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BScene Staff Predictions: Julio Cesar Chavez Jr.-Andy Lee

By Jake Donovan

The most anxious part of any given event featuring Julio Cesar Chavez Jr. isn’t how he will do in the ring, but how he looks when he hits the scales.

All fears were alleviated on Friday afternoon, when the second-generation fighter showed up at a lean 159 lb. for his middleweight title defense against Andy Lee on Saturday night at the Sun Bowl in El Paso, Texas. HBO will televise the bout, which is preceded on the broadcast (Saturday, 10PM ET) by the exclusive replay of last week’s welterweight bout between Tim Bradley and Manny Pacquiao.

Chavez Jr. (45-0-1, 31KO) makes the third defense of the alphabet belt he acquired a year ago with a hard-fought decision over Sebastian Zbik. His first defense showed the unbeaten middleweight at his physical peak, looking lean and mean in dismantling Peter Manfredo Jr. in five rounds last November.

It was a far different tale this past February. Chavez Jr. struggled through a training camp that included a DUI arrest and having to dehydrate in order to weigh 160 lb. just long enough to make the fight with Marco Antonio Rubio an official middleweight title bout.

Three separate locations were offered for this latest camp, with Chavez Jr. training in Mexico, Los Angeles and Las Vegas. The results showed as the emerging star had no problems making weight.

Lee (28-1, 20KO) gets his first crack at a major title. The southpaw contender was once a hotly rising prospect before brawling his way into the loss column as he was stopped by Bryan Vera in March ’08. It’s been smooth sailing ever since, with Lee even avenging the loss last September, showing that he can box as well as brawl, depending on the situation.

This year has been a frustrating campaign for Lee thus far, who didn’t hide his disappointment with promoter Lou Dibella in being passed over for a shot at lineal middleweight champ Sergio Martinez (both fight for DiBella Entertainment). Lee remained patient and – after original Chavez Jr. opponent Martin Murray fell through due to visa issues – finally landed in the right place at the right time.

Some call this weekend’s bout the toughest test to date of Chavez Jr’s career. Others call it a stroke of matchmaking genius, pitting the Mexican banger against a southpaw to somewhat prepare him for a potential fall showdown with Martinez.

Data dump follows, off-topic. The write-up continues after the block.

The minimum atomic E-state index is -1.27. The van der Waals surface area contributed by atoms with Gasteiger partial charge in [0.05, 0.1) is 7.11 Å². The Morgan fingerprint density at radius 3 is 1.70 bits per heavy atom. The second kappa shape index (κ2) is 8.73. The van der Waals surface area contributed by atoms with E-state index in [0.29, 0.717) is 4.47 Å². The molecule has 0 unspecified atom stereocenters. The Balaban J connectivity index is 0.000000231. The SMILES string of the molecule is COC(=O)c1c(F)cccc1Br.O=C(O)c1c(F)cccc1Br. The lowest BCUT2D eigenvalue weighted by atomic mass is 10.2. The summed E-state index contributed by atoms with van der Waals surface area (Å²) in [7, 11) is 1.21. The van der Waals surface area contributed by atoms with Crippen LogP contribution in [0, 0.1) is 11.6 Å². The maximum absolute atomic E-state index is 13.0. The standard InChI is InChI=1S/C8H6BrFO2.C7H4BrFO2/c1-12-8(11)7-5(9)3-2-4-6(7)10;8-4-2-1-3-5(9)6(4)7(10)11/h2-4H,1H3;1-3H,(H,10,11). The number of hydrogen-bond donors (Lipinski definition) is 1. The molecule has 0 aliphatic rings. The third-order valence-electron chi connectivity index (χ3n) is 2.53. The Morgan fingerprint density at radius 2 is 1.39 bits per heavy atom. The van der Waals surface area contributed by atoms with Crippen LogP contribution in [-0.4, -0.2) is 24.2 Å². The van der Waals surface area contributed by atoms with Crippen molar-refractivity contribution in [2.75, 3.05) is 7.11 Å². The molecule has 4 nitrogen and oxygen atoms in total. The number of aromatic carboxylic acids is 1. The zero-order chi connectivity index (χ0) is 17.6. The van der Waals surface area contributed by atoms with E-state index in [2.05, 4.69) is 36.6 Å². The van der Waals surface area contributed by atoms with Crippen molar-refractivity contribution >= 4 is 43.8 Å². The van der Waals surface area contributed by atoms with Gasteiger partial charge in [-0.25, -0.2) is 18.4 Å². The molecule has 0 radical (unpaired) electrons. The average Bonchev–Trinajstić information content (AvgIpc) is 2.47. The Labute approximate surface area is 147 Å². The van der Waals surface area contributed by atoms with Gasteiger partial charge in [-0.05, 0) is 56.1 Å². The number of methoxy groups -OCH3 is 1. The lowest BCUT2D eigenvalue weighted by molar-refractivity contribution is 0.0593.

How will the action play out? Read on to see what the Boxingscene.com staff believes will go down.

PREDICTIONS

“I'll take Lee to upset Chavez, TKO 10, with Chavez underestimating a tremendously in-shape Lee.”
- Mitch Abramson, Staff Contributor/NY Daily News Sports Writer

“I think this will be Chavez Jr's coming out party. After a great training camp in Vegas, I think he puts together the best performance of his career. Chavez is too big and too strong for Lee. Chavez TKO 8.”
– Ryan Burton, Staff Contributor/ Co-Host of Boxingscene’s “The Boxing Lab” Internet radio show.

“Most of the picks seem to go the same way but for different reasons. I like Chavez to score a knockout mid-to-late, but believe that Andy Lee is being undersold. His southpaw stance and aggressive style should give Chavez fits early. A mid-fight adjustment by Chavez will prove to be a momentum changer, with the unbeaten titlist never looking back.”
– Jake Donovan, Managing Editor

“Julio Cesar Chavez Jr is a hunk! Just jokes, people. Chavez looks to be in the same (top) shape when he fought Manfredo in Houston last year. He didn’t look like he trained hard (versus Rubio) but found a way to win. Coming in at his best, I think he’s too strong for Lee and knocks him out.”
- Nina Mariah Donovan, staff photographer